James Garner, James Woods and Piper Laurie star in Promise (CBS Sunday at 9 p.m.), a new "Hallmark Hall of Fame" drama (illustrated on cover) about a carefree bachelor (Garner) suddenly confronted with caring for his schizophrenic brother (Woods). Laurie plays a friend of the family.
On a considerably less serious note, Dolly Parton makes her TV movie debut in A Smoky Mountain Christmas (ABC Sunday at 9 p.m.), a musical fairy tale in which a country singer (Parton, natch) seeking a quiet Christmas ends up involved in an adventure with seven orphans.
Sunday at 9 p.m. on NBC is a rerun of 48 HRS., Walter Hill's smart, rambunctious crooks-and-cops comedy in which Eddie Murphy made a smash debut as a slick con on a two-day leave from prison to help San Francisco police detective Nick Nolte nail one of Murphy's former cohorts. It's fun, but pretty violent in its slam-bang way.
This week's "Disney Sunday Movie" is the new TV film The Christmas Star (ABC at 7 p.m.), in which Ed Asner plays a con man believed to be Santa Claus by two children.
Barbra Streisand made a notable directorial debut with Yentl (Channel 5 Monday at 7:30 p.m.), a warm, loving adaptation of the Isaac Bashevis Singer story about a young Eastern European Jewish woman who, at the turn of the century, dresses as a man in order to get an education. There are pleasant Marilyn and Alan Bergman songs, a beautiful Michel Legrand score and fine performances from Mandy Patinkin and Amy Irving.
Yentl launches a week of outstanding musicals on Channel 5, all airing at 8 p.m. Others: "An American in Paris" (Tuesday), "High Society" (Wednesday), "The Band Wagon" (Thursday), "Seven Brides for Seven Brothers" (Friday), "Show Boat" (Saturday).
Sweet Charity, the terrific Bob Fosse-directed musical adapted from Fellini's "Nights of Cabiria" and starring Shirley MacLaine in one of her best hooker roles, airs Thursday at 9 p.m. on Channel 11, as that station also has a week of musicals nightly at 9. Others: "The Glenn Miller Story" (Monday at 8:30), "The Benny Goodman Story" (Tuesday), "A Funny Thing Happened on the Way to the Forum" (Wednesday), "Carousel" (Friday at 8:30).
A Year in the Life, a new six-hour, three-part saga that follows a family from one Christmas to the next, occupies NBC Monday, Tuesday and Wednesday, 9-11 p.m. Richard Kiley and Eva Marie Saint star.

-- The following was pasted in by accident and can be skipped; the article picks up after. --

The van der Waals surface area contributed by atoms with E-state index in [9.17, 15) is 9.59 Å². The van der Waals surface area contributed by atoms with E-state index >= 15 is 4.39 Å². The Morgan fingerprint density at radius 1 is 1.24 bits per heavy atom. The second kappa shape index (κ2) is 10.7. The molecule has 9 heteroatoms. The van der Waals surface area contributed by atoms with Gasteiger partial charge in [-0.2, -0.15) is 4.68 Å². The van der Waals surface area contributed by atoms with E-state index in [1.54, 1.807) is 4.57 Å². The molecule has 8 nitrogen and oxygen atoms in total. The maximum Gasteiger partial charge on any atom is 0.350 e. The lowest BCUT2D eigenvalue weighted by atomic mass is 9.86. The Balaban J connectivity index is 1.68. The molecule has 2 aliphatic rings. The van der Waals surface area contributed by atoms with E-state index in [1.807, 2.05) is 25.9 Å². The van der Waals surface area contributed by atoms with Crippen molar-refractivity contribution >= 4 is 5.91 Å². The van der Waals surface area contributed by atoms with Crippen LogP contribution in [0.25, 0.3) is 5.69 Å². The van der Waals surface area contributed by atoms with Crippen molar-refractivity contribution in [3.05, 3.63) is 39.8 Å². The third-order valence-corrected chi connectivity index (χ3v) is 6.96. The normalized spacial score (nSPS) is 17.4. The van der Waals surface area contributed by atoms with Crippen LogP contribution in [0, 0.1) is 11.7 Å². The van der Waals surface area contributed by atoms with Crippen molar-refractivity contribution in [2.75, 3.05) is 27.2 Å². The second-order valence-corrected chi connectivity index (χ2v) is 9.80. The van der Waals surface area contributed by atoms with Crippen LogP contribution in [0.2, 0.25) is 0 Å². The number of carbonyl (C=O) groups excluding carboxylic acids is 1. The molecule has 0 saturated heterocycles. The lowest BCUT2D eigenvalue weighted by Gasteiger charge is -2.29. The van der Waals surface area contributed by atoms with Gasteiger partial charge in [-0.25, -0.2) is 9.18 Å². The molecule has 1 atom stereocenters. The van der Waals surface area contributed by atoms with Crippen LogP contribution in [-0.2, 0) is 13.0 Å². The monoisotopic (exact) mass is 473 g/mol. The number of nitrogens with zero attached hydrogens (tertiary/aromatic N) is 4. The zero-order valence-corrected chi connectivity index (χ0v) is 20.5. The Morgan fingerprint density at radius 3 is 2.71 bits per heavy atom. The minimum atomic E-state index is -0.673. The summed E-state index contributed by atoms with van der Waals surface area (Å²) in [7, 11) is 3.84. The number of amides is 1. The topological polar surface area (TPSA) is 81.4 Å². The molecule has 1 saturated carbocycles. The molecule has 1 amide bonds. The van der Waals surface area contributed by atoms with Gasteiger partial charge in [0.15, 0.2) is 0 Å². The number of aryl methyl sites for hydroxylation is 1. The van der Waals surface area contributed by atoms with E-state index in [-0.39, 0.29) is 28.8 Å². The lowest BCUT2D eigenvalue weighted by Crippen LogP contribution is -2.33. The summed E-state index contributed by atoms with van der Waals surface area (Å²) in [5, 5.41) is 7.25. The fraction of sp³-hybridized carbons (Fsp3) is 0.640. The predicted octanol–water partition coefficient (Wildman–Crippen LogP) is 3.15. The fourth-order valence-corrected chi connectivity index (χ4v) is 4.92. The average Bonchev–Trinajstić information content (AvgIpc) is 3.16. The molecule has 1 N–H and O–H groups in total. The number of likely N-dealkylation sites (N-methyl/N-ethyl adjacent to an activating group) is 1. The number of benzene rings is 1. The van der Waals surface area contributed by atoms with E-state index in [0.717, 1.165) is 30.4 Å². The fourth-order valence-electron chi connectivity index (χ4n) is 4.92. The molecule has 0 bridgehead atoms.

Although needlessly repetitive and lacking in incisiveness, Greta Schiller and Robert Rosenberg's Before Stonewall (Channel 50 Tuesday at 8 p.m., Channel 28 Wednesday at 10 p.m., Channel 24 Friday at 9:30 p.m.) is an absorbing, often painful, occasionally funny and always invaluable historical record of homosexual men and women speaking of what it meant to grow up and live in America before gay liberation.
Izzy and Moe, a 1985 TV movie comedy Tuesday at 9 p.m. on CBS, reunited Jackie Gleason and Art Carney as legendary ex-vaudevillians-turned-Prohibition agents, but the result was only so-so.
Laurie Lazin's 30-minute The Flapper Story (Channel 50 Wednesday at 8:30 p.m., Channel 28 at 9:30 p.m., Channel 24 at 10:30 p.m.), a winner in the 1986 Focus Film Festival, tells of young women liberating themselves in the 1920s.
A new TV movie version of Victor Herbert's Babes in Toyland (NBC Friday at 8 p.m.) stars Drew Barrymore as a little girl who wakes up, after an accident, in the magical world of Toyland.
Also Friday: The splendid 1951 British version of A Christmas Carol, starring Alastair Sim as Scrooge, at 8:30 p.m. on Channel 7; George T. Nierenberg's infectious documentary on gospel singers, Say Amen, Somebody (Channel 28 at 10 p.m.) which suggests that for black Christians, religion can be a joy rather than a duty, a fusion rather than separation of body and soul.
Ralph Waite and Lee Remick star in A Good Sport, a 1984 TV movie repeating on CBS Saturday at 9 p.m. Waite is a newspaper sports columnist and Remick a fashion magazine editor who try to be friends without romantic entanglements.